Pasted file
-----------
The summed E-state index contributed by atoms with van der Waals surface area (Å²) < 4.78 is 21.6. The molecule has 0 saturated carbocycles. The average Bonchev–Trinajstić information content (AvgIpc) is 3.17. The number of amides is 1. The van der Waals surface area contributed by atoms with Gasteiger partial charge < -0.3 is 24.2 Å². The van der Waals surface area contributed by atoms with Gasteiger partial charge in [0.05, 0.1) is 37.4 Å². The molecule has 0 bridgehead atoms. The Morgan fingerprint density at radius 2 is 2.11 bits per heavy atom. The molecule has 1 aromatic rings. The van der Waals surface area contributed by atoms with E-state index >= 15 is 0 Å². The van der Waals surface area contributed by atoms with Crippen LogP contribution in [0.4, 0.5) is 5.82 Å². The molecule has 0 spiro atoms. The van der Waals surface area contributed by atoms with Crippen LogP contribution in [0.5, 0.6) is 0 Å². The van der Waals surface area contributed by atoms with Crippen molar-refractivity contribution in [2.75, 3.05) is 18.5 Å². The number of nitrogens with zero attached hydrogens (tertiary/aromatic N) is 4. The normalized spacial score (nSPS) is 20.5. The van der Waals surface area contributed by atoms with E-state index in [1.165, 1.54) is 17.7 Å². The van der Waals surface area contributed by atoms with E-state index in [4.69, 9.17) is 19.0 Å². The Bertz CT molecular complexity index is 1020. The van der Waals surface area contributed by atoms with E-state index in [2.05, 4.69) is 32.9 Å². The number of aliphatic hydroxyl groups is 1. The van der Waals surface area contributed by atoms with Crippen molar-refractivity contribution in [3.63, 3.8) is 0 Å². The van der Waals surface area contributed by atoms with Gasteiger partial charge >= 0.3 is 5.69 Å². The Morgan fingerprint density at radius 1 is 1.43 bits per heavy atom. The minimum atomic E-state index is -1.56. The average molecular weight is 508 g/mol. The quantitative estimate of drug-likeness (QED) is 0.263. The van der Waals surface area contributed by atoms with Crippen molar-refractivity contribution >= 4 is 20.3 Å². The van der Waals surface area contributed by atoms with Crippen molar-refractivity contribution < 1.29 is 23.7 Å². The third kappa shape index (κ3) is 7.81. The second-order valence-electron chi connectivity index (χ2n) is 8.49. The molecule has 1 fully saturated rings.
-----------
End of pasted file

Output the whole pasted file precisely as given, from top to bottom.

The summed E-state index contributed by atoms with van der Waals surface area (Å²) < 4.78 is 21.6. The molecule has 0 saturated carbocycles. The average Bonchev–Trinajstić information content (AvgIpc) is 3.17. The number of amides is 1. The van der Waals surface area contributed by atoms with Gasteiger partial charge < -0.3 is 24.2 Å². The van der Waals surface area contributed by atoms with Gasteiger partial charge in [0.05, 0.1) is 37.4 Å². The molecule has 0 bridgehead atoms. The Morgan fingerprint density at radius 2 is 2.11 bits per heavy atom. The molecule has 1 aromatic rings. The van der Waals surface area contributed by atoms with E-state index >= 15 is 0 Å². The van der Waals surface area contributed by atoms with Crippen LogP contribution in [0.4, 0.5) is 5.82 Å². The molecule has 0 spiro atoms. The van der Waals surface area contributed by atoms with Crippen LogP contribution in [0.5, 0.6) is 0 Å². The van der Waals surface area contributed by atoms with Crippen molar-refractivity contribution in [2.75, 3.05) is 18.5 Å². The number of nitrogens with zero attached hydrogens (tertiary/aromatic N) is 4. The normalized spacial score (nSPS) is 20.5. The van der Waals surface area contributed by atoms with E-state index in [1.165, 1.54) is 17.7 Å². The van der Waals surface area contributed by atoms with E-state index in [4.69, 9.17) is 19.0 Å². The Bertz CT molecular complexity index is 1020. The van der Waals surface area contributed by atoms with E-state index in [2.05, 4.69) is 32.9 Å². The number of aliphatic hydroxyl groups is 1. The van der Waals surface area contributed by atoms with Crippen molar-refractivity contribution in [3.63, 3.8) is 0 Å². The van der Waals surface area contributed by atoms with Gasteiger partial charge >= 0.3 is 5.69 Å². The Morgan fingerprint density at radius 1 is 1.43 bits per heavy atom. The minimum atomic E-state index is -1.56. The average molecular weight is 508 g/mol. The quantitative estimate of drug-likeness (QED) is 0.263. The van der Waals surface area contributed by atoms with Crippen molar-refractivity contribution >= 4 is 20.3 Å². The van der Waals surface area contributed by atoms with Crippen molar-refractivity contribution < 1.29 is 23.7 Å². The third kappa shape index (κ3) is 7.81. The second-order valence-electron chi connectivity index (χ2n) is 8.49. The molecule has 1 fully saturated rings.